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Gene-to-gene interactions regulate endogenous pain modulation in fibromyalgia patients and healthy controls-antagonistic effects between opioid and serotonin-related genes
Karolinska Institute, Sweden; Karolinska University Hospital, Sweden.
Karolinska Institute, Sweden; Danderyd Hospital, Sweden.
University of Gothenburg, Sweden.
Linköping University, Department of Medical and Health Sciences, Division of Community Medicine. Linköping University, Faculty of Medicine and Health Sciences. Region Östergötland, Anaesthetics, Operations and Specialty Surgery Center, Pain and Rehabilitation Center.
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2017 (English)In: Pain, ISSN 0304-3959, E-ISSN 1872-6623, Vol. 158, no 7, 1194-1203 p.Article in journal (Refereed) Published
Abstract [en]

Chronic pain is associated with dysfunctional endogenous pain modulation, involving both central opioid and serotonergic (5-HT) signaling. Fibromyalgia (FM) is a chronic pain syndrome, characterized by widespread musculoskeletal pain and reduced exercise-induced hypoalgesia (EIH). In this study, we assessed the effects of 3 functional genetic polymorphisms on EIH in 130 patients with FM and 132 healthy controls. Subjects were genotyped regarding the mu-opioid receptor (OPRM1) gene (rs1799971), the serotonin transporter (5-HTT) gene (5-HTTLPR/rs25531), and the serotonin-1a receptor (5-HT1a) gene (rs6296). The patients with FM had increased pain sensitivity and reduced EIH compared with healthy controls. None of the polymorphisms had an effect on EIH on their own. We found significant gene-to-gene interactions between OPRM1 x 5-HTT and OPRM1 x 5-HT1a regarding activation of EIH, with no statistically significant difference between groups. Better EIH was found in individuals with genetically inferred strong endogenous opioid signaling (OPRM1 G) in combination with weak 5-HT tone (5-HTT low/5-HT1a G), compared with strong 5-HT tone (5-HTT high/5-HT1a CC). Based on the proposed mechanisms of these genetic variants, the findings indicate antagonistic interactions between opioid and serotonergic mechanisms during EIH. Moreover, despite different baseline pain level, similar results were detected in FM and controls, not supporting an altered interaction between opioid and 5-HT mechanisms as the basis for dysfunction of EIH in patients with FM. In summary, our results suggest that, by genetic association, the mu-opioid receptor interacts with 2 major serotonergic structures involved in 5-HT reuptake and release, to modulate EIH.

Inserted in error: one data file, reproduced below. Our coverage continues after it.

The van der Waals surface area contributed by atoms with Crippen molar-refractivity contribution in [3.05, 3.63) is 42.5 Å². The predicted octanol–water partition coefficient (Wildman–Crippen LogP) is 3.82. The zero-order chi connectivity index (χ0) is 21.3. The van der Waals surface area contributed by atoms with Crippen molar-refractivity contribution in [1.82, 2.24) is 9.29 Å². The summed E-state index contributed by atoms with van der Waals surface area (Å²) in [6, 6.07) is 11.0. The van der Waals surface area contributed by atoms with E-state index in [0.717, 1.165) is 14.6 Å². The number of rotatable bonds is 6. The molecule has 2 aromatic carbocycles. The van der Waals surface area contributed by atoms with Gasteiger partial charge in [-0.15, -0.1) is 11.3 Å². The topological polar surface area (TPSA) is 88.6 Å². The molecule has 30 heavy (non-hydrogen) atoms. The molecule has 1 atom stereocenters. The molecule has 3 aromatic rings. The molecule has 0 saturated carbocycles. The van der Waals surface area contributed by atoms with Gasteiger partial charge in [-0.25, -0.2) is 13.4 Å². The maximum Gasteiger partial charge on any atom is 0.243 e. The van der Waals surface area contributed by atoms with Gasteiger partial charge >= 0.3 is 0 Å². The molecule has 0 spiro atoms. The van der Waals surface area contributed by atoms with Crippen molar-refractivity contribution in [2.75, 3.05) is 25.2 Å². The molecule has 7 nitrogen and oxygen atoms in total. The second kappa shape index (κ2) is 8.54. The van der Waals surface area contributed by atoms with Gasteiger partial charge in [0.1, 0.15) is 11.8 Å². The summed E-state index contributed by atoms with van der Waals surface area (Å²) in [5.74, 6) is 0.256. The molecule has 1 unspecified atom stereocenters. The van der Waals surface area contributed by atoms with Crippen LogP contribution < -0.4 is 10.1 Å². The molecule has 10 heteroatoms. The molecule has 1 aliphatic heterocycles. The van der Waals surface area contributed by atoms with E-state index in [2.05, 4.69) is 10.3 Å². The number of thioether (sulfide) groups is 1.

Place, publisher, year, edition, pages
LIPPINCOTT WILLIAMS & WILKINS , 2017. Vol. 158, no 7, 1194-1203 p.
Keyword [en]
Chronic pain; Fibromyalgia; Exercise-induced hypoalgesia; Exercise; Pain inhibition; Functional genetic polymorphisms; 5-HTT; Serotonin transporter; OPRM1; Opioid receptor; 5-HT1a; 5-HT1a receptor
National Category
Pharmacology and Toxicology
Identifiers
URN: urn:nbn:se:liu:diva-139598DOI: 10.1097/j.pain.0000000000000896ISI: 000404972200005PubMedID: 28282362OAI: oai:DiVA.org:liu-139598DiVA: diva2:1133776
Note

Funding Agencies|Swedish Rheumatism Association; Swedish Research Council [K2013-52X-22199-01-3, K2009-52P-20943-03-1, K2009-69P-21300-01-4, 10909, K2015-99X-21874-05-05]; Stockholm County Council; Health and Medical Care Executive Board of Vastra Gotaland Region; ALF-LUA at Sahlgrenska University Hospital; Linkoping University Hospital; Linkoping University; AFA Insurance; Wilhelm and Martina Lundgrens Foundation; Rune and Ulla Amlovs Trust; European Union [602919]

Available from: 2017-08-16 Created: 2017-08-16 Last updated: 2017-08-16

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Gerdle, BjörnBileviciute-Ljungar, Indre
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